Sidenote: Another thing I've discovered while working is that people make the weirdest "no" faces when you ask them if they want a copy of the receipt. Look next time you get the chance. Women are the worst. Head back, lips pursed, nose crinkled, slow head shake. Just really weird.

Anyway, as soon as the sun comes, which everyone says will be after the 4th but I'm skeptical, we will literally be singing the Northwest's praises. Singing. Because, in theory, the summer makes up for the winter. I'm a big believer of the theory when it's sunny. But ask me come March what I think. And I'll tell you I'm thinking I belong in Arizona.

xoxo, Lauren

The Vortex

I would like to take a moment to issue a public service announcement: people of Duloc, the real Oregon Vortex is located in Milwaukie. I'm not going to say where, exactly, because I wouldn't be surprised if I had a stalker by now. But consider yourself warned. Tread carefully. You, too, could be sucked in. I consider myself an expert on the vortex because I live in it. It's a bit of a Hobson family phenomenon, or at least our little (relatively) branch of them--but I'm getting ahead of myself. We don't have balls that independently roll uphill or broomsticks that stand up straight unassisted. Our vortex is more of a state of mind. Within days of being in and around my familial home, your daily activities will be defined by the wolfpack and you will begin to describe your life in double negatives (I'm not going to say I started that trend, but I'm not not going to say I started it). You will find that HA HA can be applied to a variety of situations. You too will be calling everyone the worst. Some days you will find it impossible to not sing everything, including your own thoughts. You will find out that it does indeed suck to suck. Some days you'll say, "I hate us!" and at least once a day someone has to hit the deck. Usually Benny. 

The state of mind is definitely influenced by the state of our surroundings, aka the madhouse. I quickly realized that I traded out fun for another adjective with my move home from Louisiana--however, in the same way that fun wasn't necessarily that fun, mad is not necessarily that mad. Which is to say we are mostly healthy in body and mind, but the house is barely contained chaos. I like to think my mother is the barely containing part, because the rest of us are basically unadulterated insanity led by the mad man himself--no, not Jon Hamm, but my father. It's a sort of nice madness though--rather than be all sterile white walls and lobotomies we tend to be more on the domestic end of the spectrum. Maybe the constant disarray is because we're all creative and somehow brilliant, and thus we are prone to leaving one task for another and another, and that's why the yard and house are littered with sporting equipment and half-finished plans. Or maybe we're really all just easily excitable but also easily distracted, and that's a deadly combination.We also have a para-suicidal dog, and that's who I lay sole blame on for the amount of stray socks and shoes that are scattered everywhere. Also, anything that's chewed is him too. Well. Probably. Sam has her tendencies.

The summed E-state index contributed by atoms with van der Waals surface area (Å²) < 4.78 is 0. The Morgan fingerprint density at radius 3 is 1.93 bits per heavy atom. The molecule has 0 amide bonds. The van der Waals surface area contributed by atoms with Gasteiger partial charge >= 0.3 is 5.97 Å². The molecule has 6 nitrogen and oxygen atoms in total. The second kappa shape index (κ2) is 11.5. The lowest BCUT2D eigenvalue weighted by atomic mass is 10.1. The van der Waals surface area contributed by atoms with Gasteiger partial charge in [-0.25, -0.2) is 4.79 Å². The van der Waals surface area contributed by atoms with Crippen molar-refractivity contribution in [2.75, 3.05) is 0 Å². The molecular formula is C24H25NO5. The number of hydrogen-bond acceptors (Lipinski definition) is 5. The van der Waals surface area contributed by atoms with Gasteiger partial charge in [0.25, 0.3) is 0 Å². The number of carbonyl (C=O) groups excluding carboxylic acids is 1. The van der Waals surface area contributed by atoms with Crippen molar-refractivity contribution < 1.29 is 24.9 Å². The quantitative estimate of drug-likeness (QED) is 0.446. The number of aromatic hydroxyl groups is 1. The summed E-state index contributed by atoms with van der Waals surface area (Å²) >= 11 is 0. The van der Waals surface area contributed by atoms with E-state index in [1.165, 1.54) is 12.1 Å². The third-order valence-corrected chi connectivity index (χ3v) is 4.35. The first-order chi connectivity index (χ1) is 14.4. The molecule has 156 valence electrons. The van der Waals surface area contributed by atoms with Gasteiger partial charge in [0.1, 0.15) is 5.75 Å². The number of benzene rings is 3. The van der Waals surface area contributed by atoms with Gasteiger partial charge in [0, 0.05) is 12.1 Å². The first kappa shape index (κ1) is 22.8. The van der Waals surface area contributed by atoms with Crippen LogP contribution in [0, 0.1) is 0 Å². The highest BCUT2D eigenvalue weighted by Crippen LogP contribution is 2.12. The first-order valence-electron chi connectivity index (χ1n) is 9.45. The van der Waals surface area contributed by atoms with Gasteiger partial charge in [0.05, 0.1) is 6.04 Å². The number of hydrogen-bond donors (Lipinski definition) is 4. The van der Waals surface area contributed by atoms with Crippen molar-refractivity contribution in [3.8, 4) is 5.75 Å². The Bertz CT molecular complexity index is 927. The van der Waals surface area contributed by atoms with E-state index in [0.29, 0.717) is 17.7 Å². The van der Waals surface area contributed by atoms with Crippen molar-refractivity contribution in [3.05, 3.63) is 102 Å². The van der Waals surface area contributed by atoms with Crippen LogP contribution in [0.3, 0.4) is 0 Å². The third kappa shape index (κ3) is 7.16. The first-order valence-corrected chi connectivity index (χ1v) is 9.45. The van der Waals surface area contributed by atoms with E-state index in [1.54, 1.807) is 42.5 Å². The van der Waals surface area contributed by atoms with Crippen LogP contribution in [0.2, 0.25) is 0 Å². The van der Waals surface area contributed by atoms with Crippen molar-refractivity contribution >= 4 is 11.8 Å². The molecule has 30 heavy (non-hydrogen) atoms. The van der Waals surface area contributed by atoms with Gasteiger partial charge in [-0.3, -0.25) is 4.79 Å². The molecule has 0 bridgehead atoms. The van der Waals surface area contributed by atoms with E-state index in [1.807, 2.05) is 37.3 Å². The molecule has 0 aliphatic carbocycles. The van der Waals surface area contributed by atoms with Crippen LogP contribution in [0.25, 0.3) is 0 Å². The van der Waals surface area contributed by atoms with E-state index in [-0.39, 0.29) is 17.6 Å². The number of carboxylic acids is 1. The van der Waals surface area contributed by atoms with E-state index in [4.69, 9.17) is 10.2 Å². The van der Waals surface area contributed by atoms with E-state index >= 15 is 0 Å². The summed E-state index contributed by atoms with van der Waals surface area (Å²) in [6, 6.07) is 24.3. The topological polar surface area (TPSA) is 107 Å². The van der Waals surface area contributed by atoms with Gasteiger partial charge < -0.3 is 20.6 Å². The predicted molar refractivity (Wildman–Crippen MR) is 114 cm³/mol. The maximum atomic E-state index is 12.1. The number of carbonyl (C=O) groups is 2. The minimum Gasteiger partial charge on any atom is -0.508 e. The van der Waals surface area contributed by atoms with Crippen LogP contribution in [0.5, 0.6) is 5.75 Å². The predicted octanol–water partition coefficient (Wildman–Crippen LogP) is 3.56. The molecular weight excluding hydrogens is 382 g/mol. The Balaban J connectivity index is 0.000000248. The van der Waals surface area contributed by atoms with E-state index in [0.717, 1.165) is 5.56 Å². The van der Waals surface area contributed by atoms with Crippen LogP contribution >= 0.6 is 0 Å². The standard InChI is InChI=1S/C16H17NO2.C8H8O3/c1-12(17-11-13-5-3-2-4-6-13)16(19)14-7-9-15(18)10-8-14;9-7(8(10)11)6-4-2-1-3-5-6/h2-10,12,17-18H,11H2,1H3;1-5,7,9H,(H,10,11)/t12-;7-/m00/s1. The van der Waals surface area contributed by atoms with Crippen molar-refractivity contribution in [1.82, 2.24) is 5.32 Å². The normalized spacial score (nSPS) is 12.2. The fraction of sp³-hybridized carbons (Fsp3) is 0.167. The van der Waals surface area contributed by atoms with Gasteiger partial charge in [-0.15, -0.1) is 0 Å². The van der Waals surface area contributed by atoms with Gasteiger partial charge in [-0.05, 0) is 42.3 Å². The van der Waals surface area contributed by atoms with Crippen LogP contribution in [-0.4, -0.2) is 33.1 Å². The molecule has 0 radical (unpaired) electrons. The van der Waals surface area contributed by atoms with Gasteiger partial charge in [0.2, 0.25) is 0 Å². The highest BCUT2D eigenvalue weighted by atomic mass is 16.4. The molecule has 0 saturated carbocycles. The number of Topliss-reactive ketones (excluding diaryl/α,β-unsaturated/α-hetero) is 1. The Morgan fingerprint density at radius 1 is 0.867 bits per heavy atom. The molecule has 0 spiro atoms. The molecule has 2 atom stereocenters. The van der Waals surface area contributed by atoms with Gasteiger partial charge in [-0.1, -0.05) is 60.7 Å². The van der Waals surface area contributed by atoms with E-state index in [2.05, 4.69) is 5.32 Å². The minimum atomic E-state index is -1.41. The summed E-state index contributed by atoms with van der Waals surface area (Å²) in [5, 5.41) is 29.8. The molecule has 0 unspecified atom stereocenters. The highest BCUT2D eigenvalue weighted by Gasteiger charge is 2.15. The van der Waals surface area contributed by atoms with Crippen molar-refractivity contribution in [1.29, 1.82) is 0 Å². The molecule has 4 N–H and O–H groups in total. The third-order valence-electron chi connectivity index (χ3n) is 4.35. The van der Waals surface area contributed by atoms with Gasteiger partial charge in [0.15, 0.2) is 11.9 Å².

Curiously though, every time I come home from my relatively peaceful existence in New Orleans I find myself slipping easily back into the vortex. Perhaps too easily. Sometimes people think I just fall right off the face of the earth when I get back here because virtually all communication stops and I am consumed by my family's life. Sometimes it's moderately disconcerting to me how quickly and without thought I am able to stop being an independent, really, and surrender to an old role. I throw that white flag up without a second thought when it comes to me time versus family time. It's all of us, all together, all at once, usually making fun of each other in some way or another. Whether this is good or bad for my mental health is yet to be decided. I try and carve out quiet time but it's tough to do when you live in a vortex. 

Or a cult, which now that I read back over this, is what I've just described. Whatever. Bring on the kool-aid. Or in our case, whiskey. Wolf pack. 

xoxo, Lauren      

Young and Vital

Young and Vital

Even though I've been sucked into the vortex (more on that later) I still have little moments of Italy in my head, just like I have little moments of everywhere I know. Different places and periods of time wander in and out, brought up by things happening in the here and now, and since Italy was what most would consider my last great adventure*, little things keep reminding me of my brief time there. Sometimes these intrusions of memory are disorienting but also oddly comforting, because then I know that even when I am only one, small, same and insignificant person, awash in familiarity, I still have pieces of the world tucked into my head and my heart, and that makes me glad. I cannot tell you why I like to travel, because for all and intents and purposes I shouldn't. But I do. For some reason I find exacerbating my fear of all that is unknown somehow exhilarating, and I find myself wild and free and drunk on the anonymity that foreign places bring. Everything is sharper and clearer, I can see better and breathe better and know better, and the challenges of change force me to think and think and think, and that makes me happy. My internal narrative morphs to fit my setting, and the stories I tell myself are different and go in directions I didn't know existed before. My sense of wonder and that raging curiosity that plagues me grows ever larger and more voracious. I only want to go and go and go.